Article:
Believe me, dear Wilhelm, I did not allude to you when I spoke so severely of those who advise resignation to inevitable fate. I did not think it possible for you to indulge such a sentiment. But in fact you are right. I only suggest one objection. In this world one is seldom reduced to make a selection between two alternatives. There are as many varieties of conduct and opinion as there are turns of feature between an aquiline nose and a flat one.
You will, therefore, permit me to concede your entire argument, and yet contrive means to escape your dilemma.
Your position is this, I hear you say: "Either you have hopes of obtaining Charlotte, or you have none. Well, in the first case, pursue your course, and press on to the fulfilment of your wishes. In the second, be a man, and shake off a miserable passion, which will enervate and destroy you." My dear friend, this is well and easily said.
But would you require a wretched being, whose life is slowly wasting under a lingering disease, to despatch himself at once by the stroke of a dagger? Does not the very disorder which consumes his strength deprive him of the courage to effect his deliverance?
You may answer me, if you please, with a similar analogy, "Who would not prefer the amputation of an arm to the periling of life by doubt and procrastination!" But I know not if I am right, and let us leave these comparisons.
Enough! There are moments, Wilhelm, when I could rise up and shake it all off, and when, if I only knew where to go, I could fly from this place.
THE SAME EVENING.
My diary, which I have for some time neglected, came before me today; and I am amazed to see how deliberately I have entangled myself step by step. To have seen my position so clearly, and yet to have acted so like a child! Even still I behold the result plainly, and yet have no thought of acting with greater prudence.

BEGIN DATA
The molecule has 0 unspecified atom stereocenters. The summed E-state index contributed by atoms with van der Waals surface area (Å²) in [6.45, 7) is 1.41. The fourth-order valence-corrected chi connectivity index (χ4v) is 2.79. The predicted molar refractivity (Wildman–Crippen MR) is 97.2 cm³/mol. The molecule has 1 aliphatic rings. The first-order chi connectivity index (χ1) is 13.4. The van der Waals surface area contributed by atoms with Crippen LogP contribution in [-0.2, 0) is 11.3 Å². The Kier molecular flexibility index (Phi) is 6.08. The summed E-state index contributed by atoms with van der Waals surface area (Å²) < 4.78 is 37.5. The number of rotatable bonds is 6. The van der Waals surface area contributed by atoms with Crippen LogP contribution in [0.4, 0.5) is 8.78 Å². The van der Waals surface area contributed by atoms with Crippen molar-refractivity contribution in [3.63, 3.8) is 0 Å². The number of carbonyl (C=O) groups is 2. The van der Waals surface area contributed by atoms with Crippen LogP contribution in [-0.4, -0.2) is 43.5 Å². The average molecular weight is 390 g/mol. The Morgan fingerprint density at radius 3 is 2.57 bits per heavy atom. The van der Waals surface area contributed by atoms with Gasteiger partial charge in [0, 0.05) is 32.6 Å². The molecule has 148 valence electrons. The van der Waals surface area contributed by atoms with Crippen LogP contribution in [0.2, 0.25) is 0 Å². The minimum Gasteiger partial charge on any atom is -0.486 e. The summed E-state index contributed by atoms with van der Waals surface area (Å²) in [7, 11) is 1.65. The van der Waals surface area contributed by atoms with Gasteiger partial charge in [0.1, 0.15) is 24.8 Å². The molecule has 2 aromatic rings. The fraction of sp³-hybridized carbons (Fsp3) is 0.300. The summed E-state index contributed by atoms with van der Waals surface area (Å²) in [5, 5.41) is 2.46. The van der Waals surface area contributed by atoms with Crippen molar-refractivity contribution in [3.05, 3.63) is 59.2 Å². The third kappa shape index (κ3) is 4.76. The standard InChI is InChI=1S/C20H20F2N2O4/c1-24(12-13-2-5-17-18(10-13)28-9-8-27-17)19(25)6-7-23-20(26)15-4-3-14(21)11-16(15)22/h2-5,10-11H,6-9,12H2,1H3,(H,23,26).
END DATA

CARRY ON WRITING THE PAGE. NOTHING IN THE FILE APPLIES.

If I were not a fool, I could spend the happiest and most delightful life here. So many agreeable circumstances, and of a kind to ensure a worthy man's happiness, are seldom united. Alas! I feel it too sensibly,—the heart alone makes our happiness! To be admitted into this most charming family, to be loved by the father as a son, by the children as a father, and by Charlotte! then the noble Albert, who never disturbs my happiness by any appearance of ill-humour, receiving me with the heartiest affection, and loving me, next to Charlotte, better than all the world! Wilhelm, you would be delighted to hear us in our rambles, and conversations about Charlotte. Nothing in the world can be more absurd than our connection, and yet the thought of it often moves me to tears.
He tells me sometimes of her excellent mother; how, upon her death-bed, she had committed her house and children to Charlotte, and had given Charlotte herself in charge to him; how, since that time, a new spirit had taken possession of her; how, in care and anxiety for their welfare, she became a real mother to them; how every moment of her time was devoted to some labour of love in their behalf,—and yet her mirth and cheerfulness had never forsaken her. I walk by his side, pluck flowers by the way, arrange them carefully into a nosegay, then fling them into the first stream I pass, and watch them as they float gently away. I forget whether I told you that Albert is to remain here. He has received a government appointment, with a very good salary; and I understand he is in high favour at court. I have met few persons so punctual and methodical in business.